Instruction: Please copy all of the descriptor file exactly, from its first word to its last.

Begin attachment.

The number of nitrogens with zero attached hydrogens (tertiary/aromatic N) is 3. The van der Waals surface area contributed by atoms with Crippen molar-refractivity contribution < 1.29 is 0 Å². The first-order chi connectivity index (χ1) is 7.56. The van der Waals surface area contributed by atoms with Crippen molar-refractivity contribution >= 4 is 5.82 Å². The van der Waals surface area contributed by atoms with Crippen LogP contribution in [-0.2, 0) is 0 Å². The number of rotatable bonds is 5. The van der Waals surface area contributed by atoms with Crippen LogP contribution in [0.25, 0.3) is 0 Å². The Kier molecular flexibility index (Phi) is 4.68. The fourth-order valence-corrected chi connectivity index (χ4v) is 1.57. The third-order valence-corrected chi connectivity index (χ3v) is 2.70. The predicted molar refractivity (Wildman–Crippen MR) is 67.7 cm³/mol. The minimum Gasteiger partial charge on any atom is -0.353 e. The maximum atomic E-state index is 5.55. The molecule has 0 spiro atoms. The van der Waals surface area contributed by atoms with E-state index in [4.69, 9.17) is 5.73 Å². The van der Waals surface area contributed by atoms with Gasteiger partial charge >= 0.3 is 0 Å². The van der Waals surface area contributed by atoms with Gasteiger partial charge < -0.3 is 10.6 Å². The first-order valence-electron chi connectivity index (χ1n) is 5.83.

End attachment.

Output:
The number of nitrogens with zero attached hydrogens (tertiary/aromatic N) is 3. The van der Waals surface area contributed by atoms with Crippen molar-refractivity contribution < 1.29 is 0 Å². The first-order chi connectivity index (χ1) is 7.56. The van der Waals surface area contributed by atoms with Crippen molar-refractivity contribution >= 4 is 5.82 Å². The van der Waals surface area contributed by atoms with Crippen LogP contribution in [-0.2, 0) is 0 Å². The number of rotatable bonds is 5. The van der Waals surface area contributed by atoms with Crippen LogP contribution in [0.25, 0.3) is 0 Å². The Kier molecular flexibility index (Phi) is 4.68. The fourth-order valence-corrected chi connectivity index (χ4v) is 1.57. The third-order valence-corrected chi connectivity index (χ3v) is 2.70. The predicted molar refractivity (Wildman–Crippen MR) is 67.7 cm³/mol. The minimum Gasteiger partial charge on any atom is -0.353 e. The maximum atomic E-state index is 5.55. The molecule has 0 spiro atoms. The van der Waals surface area contributed by atoms with E-state index in [4.69, 9.17) is 5.73 Å². The van der Waals surface area contributed by atoms with Gasteiger partial charge >= 0.3 is 0 Å². The van der Waals surface area contributed by atoms with Gasteiger partial charge < -0.3 is 10.6 Å². The first-order valence-electron chi connectivity index (χ1n) is 5.83.